You've probably either sent or received a version of this work email: "Who posted this tweet on the brand account? I think it's too [personal/political/off-brand/sloppily written/insensitive/blatantly promotional/factually incorrect/ill-timed]."
If you've never written or seen an email like that, you should congratulate yourself and your team. You're managing to speak with a consistent brand voice on Twitter. The rest of us are trying to figure out how a team of communicators can develop and maintain a consistent voice on Twitter while giving it a human touch.
Southwest Airlines has notably succeeded at maintaining a warm, consistent brand voice on Twitter across the years, which is quite a feat considering the size of the company and how often consumers tweet at airlines with fury. Adam Rucker, social media and PR communications specialist for Southwest and a speaker at PR News' June 23 Digital How-To Conference in Chicago, knows all too well what can happen when a brand gives a so-called "digitally savvy" intern free rein on Twitter or when existing team members are given a brand's Twitter login without proper training. (Please refer to the opening sentence of this article.)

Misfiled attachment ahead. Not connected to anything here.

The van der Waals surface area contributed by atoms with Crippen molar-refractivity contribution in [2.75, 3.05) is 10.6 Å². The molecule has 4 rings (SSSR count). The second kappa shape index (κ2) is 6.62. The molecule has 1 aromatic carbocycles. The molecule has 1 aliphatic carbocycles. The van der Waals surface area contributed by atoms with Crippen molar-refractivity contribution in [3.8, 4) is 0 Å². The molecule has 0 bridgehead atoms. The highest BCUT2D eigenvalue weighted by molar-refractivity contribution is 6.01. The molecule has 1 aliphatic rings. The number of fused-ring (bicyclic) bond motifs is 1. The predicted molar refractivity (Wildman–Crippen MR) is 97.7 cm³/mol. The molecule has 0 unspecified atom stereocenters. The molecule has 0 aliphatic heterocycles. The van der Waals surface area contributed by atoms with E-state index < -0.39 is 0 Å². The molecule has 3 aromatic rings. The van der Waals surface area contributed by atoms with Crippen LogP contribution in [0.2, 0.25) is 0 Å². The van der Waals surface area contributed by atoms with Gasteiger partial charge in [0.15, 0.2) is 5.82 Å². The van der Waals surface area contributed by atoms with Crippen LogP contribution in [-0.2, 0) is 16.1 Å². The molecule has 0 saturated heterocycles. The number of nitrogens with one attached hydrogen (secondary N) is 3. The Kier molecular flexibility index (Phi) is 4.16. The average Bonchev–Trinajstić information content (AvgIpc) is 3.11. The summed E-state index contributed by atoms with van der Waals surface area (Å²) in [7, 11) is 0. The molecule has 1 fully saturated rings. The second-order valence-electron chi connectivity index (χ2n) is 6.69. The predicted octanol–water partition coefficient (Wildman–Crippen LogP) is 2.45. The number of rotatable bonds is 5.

Rucker offers four pieces of advice to communicators who seek to emulate Southwest's Twitter style.
Communicators from organizations including Southwest Airlines, the Chicago Cubs, ShurTech Brands, RXBAR, Google, Fifth Third Bank, Michelin, Food Lion, GE Digital, CBS, Abbott, Motorola Solutions, the American College of Prosthodontists and more will be speaking at PR News' Digital How-To Conference and Visual Storytelling Boot Camp June 22-23 in Chicago.
- Master your voice. Everyone on the social front lines at Southwest Airlines has been through a proper voice training that teaches tone and style, with room for Social Care Reps to maintain reactive individuality.
- Stack your deck. Southwest has assets for most occasions, and is nimble in using them, from proactive content opportunities to reactive ones with customers (specifically, Southwest's sets of GIFs).
- Harvest stories from conversation. Much of the proactive content Southwest posts on its Twitter channel is derived from user-generated content or experiences, so what customers are viewing has actually happened, and usually in a timely fashion.
- Use proactive content to control trends. Every winter, Southwest experiences disruptions due to snowy weather. Typically, Southwest sees a spike in complaints regarding de-icing, delays and cancellations that are out of its control. This year, Southwest focused on winter weather stories in the moment, in an effort to stop the conversation before it started. Southwest saw success there, and praise for employees who work out in the elements.
Follow Adam Rucker: @adamrucker
Follow Steve Goldstein: @SGoldsteinAI